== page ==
When I was a kid, I hated public speaking with a passion. The idea of getting up to do a speech was absolutely terrifying. Then I took an acting class and discovered that I LOVE performing. It took me a few years to realize that I could use that love of acting to make public speaking easier, but I got there. I don’t remember my process but I eventually got to the point where I could convince myself that I was playing the role of someone who knew about topic X and that my character didn’t mind talking about it at all. Now, I do storytelling and acting and public speaking and I am generally unfazed because I can draw on that sense of creating a character.

My performance from yesterday, a suspect in a mystery game. I was Ava, the administrator for an international arts organization. The guy beside me was ZAP, an artist who worked primarily in olfactory paintings.

My performance from yesterday, a suspect in a mystery game.
I was Ava, the administrator for an international arts organization. The guy beside me was ZAP, an artist who worked primarily in olfactory paintings.

I originally thought that was all there was to it, just drawing on an imagined personality to get me past any worry about how I was coming across* but then I got into doing personality tests and discovered that I was an introvert**. I had always thought of myself as an extrovert because I am pretty outgoing and not at all shy, but when I started to dig into what being an introvert means, I realized that I do get easily burnt out in social situations and need time alone (or almost alone) to recharge. And I am super aware of the emotional temperature of every room that I’m in – that’s a whole separate blog post though!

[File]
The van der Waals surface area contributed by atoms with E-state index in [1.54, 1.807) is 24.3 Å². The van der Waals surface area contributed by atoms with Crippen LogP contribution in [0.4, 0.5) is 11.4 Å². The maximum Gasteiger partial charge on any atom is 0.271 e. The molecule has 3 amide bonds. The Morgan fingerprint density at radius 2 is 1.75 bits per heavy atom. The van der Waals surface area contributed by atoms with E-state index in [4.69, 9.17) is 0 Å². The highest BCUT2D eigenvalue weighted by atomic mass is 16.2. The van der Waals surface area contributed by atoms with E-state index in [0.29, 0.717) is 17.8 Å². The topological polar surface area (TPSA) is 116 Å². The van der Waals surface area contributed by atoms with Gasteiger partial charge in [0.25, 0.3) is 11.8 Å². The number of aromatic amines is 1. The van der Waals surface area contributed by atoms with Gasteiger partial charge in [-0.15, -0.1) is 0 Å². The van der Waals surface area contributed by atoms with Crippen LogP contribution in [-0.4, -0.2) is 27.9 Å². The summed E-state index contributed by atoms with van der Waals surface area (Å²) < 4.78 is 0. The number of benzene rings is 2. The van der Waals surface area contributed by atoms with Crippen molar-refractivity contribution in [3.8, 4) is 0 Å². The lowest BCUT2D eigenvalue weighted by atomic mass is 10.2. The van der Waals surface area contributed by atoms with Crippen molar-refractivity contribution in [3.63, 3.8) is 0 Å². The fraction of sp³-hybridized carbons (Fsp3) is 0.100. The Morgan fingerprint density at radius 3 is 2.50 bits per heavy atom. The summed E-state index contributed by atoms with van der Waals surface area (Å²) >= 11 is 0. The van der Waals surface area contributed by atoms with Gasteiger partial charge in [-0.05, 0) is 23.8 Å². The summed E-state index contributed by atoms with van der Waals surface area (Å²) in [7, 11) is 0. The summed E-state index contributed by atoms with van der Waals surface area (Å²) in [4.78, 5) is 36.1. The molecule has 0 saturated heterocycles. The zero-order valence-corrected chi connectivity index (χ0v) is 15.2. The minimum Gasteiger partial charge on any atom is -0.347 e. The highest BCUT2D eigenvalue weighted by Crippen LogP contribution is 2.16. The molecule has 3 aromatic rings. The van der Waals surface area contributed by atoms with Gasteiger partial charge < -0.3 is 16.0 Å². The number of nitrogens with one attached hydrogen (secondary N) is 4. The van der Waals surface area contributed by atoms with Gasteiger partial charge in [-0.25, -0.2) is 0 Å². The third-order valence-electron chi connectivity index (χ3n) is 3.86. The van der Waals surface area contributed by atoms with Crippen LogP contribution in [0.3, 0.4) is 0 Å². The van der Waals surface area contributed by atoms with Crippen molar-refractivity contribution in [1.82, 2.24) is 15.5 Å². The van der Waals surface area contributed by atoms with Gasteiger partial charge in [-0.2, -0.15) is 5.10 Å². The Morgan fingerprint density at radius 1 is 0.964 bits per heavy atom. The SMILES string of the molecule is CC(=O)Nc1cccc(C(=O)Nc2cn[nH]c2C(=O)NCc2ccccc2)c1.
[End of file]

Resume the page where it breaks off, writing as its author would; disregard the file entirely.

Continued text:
Anyway, as an introvert, I really like for all the roles in any given situation to be very, very clear***and I especially like to know what roles I am playing. Soooo, when I perform, either as a speaker, storyteller or actor, it is very clear. And, if I am the person in charge of the room (as the performer) then that’s even clearer and I have no problem stepping into that role.
I’ve been trying to use this knowledge of my comfort with being a performer to ease my nervousness in other situations, sometimes it works and sometimes it doesn’t but it is definitely one of my ‘go-to’ solutions for creating ease for myself whenever possible.
*The really funny thing for me is that if I think too much about my stories or my monologues or anything beforehand I start to freak out a little because I don’t remember the details. HOWEVER, my ‘character’ apparently does because I get up in front of the crowd and slip into that role and the stories and details come pouring out. It doesn’t happen immediately upon hearing a story or writing a monologue – I have to do a certain amount of practice and then something kind of clicks and I’ve got it. I’ve had to learn to trust that click and know that the stories will be there when I need them.
** An INFJ actually. I’m not all cute about being an introvert, I don’t request special care and feeding. I use the information from personality tests to figure out how to operate more effectively in my own life – I don’t expect other people to adapt to me. I will set up some pretty strong boundaries to protect my down time or to ensure that personality differences are respected, though. There is more than one ‘right’ way of being in this world and I won’t let anyone say any different.
*** I seriously think that this is one of the reasons I love so many urban fantasy books about werewolves – everyone automatically knows how to interact with each other and where everyone stands. I wouldn’t want to be a werewolf, of course, but I like the idea of having clear systems for that kind of thing.